These vacillators are the Liberal Republicans. They case their fortunes all over the political spectrum. They stand for nothing. They besmirch the Liberal. They destroy the consistency of belief patterns which evolve according to personal revelation not due to some rule of political survival.

Otherwise, how the hell can the person in the street ever feel that his politician means anything more than the guy who may ensure that your pension cheque is removed from a fouled-up system as a special favour, or is just a pretty face in your letter-box at election time?

Pretty face is a bit extreme! And for some reason so many years later I am reminded of the Peter Sarstedt song, “Where do you go to, my lovely.”

I remember Piping Lane

The two-mile thoroughbred race is Australia’s equivalent of Britain’s Grand National or America’s Kentucky Derby, capturing the world’s attention for the three-and-a-half minute spectacle.  BBC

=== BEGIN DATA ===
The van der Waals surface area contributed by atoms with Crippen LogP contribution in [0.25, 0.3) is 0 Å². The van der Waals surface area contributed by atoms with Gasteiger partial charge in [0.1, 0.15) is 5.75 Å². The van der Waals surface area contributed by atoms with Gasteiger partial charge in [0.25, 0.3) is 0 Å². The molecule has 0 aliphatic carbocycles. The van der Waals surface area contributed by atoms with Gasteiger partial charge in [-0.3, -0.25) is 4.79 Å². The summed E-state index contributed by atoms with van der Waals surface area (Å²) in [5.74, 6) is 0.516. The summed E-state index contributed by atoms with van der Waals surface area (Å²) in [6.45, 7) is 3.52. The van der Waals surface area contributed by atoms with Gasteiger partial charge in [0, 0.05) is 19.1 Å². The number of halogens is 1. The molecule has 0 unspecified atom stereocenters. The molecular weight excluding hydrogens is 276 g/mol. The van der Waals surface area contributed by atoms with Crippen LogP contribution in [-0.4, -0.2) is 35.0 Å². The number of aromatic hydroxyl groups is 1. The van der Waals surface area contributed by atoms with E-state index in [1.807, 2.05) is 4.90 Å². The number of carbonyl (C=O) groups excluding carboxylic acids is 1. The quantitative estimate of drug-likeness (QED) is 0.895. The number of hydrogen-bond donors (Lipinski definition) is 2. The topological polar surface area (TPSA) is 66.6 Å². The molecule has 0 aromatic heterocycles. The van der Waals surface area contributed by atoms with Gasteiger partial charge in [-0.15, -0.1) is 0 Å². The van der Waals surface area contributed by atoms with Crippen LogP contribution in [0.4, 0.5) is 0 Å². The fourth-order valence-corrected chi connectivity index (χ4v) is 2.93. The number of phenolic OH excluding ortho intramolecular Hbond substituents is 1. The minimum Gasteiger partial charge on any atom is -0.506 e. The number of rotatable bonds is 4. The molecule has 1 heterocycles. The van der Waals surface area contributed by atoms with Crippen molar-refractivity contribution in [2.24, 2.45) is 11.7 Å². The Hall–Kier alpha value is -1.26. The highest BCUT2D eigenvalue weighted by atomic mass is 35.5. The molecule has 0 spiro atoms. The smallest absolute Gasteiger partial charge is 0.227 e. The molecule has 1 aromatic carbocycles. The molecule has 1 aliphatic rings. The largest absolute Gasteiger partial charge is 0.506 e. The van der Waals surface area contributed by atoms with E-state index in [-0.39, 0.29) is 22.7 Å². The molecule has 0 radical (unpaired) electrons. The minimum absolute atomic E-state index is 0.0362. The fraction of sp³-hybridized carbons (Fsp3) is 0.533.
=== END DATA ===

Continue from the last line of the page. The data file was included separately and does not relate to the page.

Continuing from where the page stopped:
The Melbourne Cup has always been part of my life. I remember that for three years in a row my mother who bet on no other day of the year would have two bob on a horse in The Cup. She would bet through her sister, who was very keen on racing and would lay bets with the “SP bookie” generally found in the lane behind the local pub. She won by betting on Russia (1946), Hiraji (1947) and Rimfire (1948).

The first Melbourne Cup I really remember was in 1950, when Comic Court with a big weight led all the way. He was ridden by Pat Glennon because his regular jockey, Jack Purtell preferred to ride the Cup favourite, Alister. Comic Court was a five year old and trained by Bart Cummings’ father, Jim Cummings, who had started his equine relationship as a horse breaker in the Northern Territory before becoming a trainer. Amazing how much trivia lodges in a small boy’s brain.